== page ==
These new media are the battleground for freelance writers and publishers, with each group seeking the rights to use existing works on the new media.(33) Although publishers ordinarily have the rights to use preexisting content produced by their staff writers under the work-made-for-hire doctrine,(34) the usage of works by freelancers is subject solely to interpretation of the underlying contract between the two parties.(35) Historically, however, parties have been lax in creating written,(36) let alone unambiguous,(37) contracts. Until recently, magazines and newspapers bought articles "simply on the basis of oral agreements,"(38) and the freelance contracts that did exist did not expressly address the parties' rights in electronic media.(39) Courts must decide, then, whether these agreements conveyed more than the right for the newspaper to print the work once.(40)
The courts' first look at this issue will occur in Tasini v. New York Times.(41) In Tasini, ten freelance writers filed a suit against five companies: The New York Times Co. and Times Mirror Co., both newspaper publishers; Time Warner, a magazine publisher; Mead Data Central, then owners of the LEXIS/NEXIS database services; and University Microfilms, an issuer of CD-ROMs of periodicals.(42) The writers claim that their work was republished on online computer databases and CD-ROMs without their consent.(43)
On one side of this dispute are the freelance authors. They consider themselves to be "modernday sweatshop workers" who scrape a living with low salaries and no benefits.(44) They believe that they are entitled to the rights to their works on new media, which would enable them to license the works to the original publisher, if they choose, for reissuance on the electronic media. On the other side are the publishers, who claim that they were granted the rights to use the works when those works were originally conveyed. The publishers deny that electronic rights, or any rights to use a work on a future technology or new medium, must be granted explicitly and separately.(45) Despite their differences, both sides agree on one point: this issue "will have wideranging consequences for the publishing industry no matter which side prevails."(46)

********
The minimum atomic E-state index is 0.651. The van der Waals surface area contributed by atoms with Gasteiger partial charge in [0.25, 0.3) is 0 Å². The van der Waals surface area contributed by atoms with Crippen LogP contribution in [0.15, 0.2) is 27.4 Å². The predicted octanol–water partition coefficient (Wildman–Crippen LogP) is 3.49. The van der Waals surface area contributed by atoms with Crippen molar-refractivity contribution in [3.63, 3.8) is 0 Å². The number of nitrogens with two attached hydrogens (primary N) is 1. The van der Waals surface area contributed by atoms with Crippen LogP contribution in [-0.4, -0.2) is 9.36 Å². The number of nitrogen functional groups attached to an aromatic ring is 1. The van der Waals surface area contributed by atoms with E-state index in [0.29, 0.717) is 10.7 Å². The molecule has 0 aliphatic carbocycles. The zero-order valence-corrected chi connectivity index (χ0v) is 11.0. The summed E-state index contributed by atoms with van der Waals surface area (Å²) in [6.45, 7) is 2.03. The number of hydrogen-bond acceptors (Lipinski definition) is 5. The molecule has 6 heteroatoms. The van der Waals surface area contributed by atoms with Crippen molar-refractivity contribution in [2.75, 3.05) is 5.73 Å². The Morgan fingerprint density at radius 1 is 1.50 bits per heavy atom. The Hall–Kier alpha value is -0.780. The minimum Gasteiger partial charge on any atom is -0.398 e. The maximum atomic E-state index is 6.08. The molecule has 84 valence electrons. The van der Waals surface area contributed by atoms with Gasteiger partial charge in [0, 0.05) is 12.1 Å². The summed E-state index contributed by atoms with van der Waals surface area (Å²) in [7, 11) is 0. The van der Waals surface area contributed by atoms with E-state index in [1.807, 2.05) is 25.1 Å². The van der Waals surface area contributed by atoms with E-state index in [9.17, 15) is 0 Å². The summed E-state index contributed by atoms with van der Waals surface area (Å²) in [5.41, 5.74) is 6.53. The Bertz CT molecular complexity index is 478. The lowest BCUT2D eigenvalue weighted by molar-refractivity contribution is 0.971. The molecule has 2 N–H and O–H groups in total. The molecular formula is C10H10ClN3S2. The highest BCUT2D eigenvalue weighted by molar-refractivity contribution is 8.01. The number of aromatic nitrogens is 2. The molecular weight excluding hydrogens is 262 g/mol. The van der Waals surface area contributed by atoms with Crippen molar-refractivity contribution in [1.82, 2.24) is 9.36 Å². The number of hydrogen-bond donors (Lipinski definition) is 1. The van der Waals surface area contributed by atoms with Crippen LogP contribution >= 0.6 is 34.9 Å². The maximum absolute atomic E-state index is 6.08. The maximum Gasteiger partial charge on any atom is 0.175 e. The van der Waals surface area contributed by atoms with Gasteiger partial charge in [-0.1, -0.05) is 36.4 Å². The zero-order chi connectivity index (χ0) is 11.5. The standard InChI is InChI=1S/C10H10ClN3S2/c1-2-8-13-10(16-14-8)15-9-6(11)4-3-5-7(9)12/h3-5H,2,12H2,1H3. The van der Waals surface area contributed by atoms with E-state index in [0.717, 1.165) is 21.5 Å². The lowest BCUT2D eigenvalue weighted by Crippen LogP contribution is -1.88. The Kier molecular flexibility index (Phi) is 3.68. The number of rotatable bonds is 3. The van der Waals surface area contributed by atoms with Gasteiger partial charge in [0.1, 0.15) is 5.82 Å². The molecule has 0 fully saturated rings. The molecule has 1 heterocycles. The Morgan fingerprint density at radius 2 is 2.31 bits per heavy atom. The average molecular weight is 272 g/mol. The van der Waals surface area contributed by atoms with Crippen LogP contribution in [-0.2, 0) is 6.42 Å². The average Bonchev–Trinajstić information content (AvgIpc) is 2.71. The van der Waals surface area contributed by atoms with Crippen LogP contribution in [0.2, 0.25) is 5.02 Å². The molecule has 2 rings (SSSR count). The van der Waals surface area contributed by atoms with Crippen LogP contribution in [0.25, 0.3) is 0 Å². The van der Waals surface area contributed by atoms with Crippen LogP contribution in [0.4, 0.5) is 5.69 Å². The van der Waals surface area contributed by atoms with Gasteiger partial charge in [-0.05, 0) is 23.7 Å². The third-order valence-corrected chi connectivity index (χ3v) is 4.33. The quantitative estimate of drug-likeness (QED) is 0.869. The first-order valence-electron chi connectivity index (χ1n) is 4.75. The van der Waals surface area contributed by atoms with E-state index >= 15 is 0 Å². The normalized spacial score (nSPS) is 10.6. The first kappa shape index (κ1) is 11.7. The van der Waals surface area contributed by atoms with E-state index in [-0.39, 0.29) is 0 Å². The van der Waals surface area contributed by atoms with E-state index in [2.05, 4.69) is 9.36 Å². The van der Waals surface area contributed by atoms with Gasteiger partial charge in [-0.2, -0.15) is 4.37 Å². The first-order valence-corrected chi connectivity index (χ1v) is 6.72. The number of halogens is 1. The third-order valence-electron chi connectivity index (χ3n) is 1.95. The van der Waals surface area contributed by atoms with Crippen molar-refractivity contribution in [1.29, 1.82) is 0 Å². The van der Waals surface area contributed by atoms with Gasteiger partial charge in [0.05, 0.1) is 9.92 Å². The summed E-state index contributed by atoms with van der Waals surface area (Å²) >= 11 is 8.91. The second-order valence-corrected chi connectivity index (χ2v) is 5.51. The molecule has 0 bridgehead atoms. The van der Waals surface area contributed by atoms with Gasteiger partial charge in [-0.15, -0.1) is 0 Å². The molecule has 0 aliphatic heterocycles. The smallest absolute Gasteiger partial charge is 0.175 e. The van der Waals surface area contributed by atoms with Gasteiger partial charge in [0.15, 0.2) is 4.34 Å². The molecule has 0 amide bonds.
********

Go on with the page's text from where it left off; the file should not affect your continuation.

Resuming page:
A CENTURY OF CONFUSED COMMON LAW: A HISTORICAL EXAMINATION OF NEW-USE
Over the past century, courts have struggled to develop a common law to interpret, in the absence of explicit contractual provisions, copyright licensing or assignment agreements following the arrival of an unforeseen new medium of expression.(47) Historically, these new media have included silent motion pictures,(48) talking motion pictures,(49) television,(50) and videocassettes.(51) Each arrival created a new property right, namely the right to display the copyrighted work in the new medium,(52) and forced courts to grapple with whether licenses for these new media were granted along with those for the preexisting media.(53)
Together, these cases establish a common law for contract construction that transcends the contractual language of each case.(54) A coherent common law is necessary because, without mention of future uses in the contracts themselves,(55) or without written contracts at all,(56) courts are confronted with fundamentally similar questions independent of individual contracts. With the exception of several early cases,(57) courts have taken a generally consistent approach to this process of contract interpretation.(58)...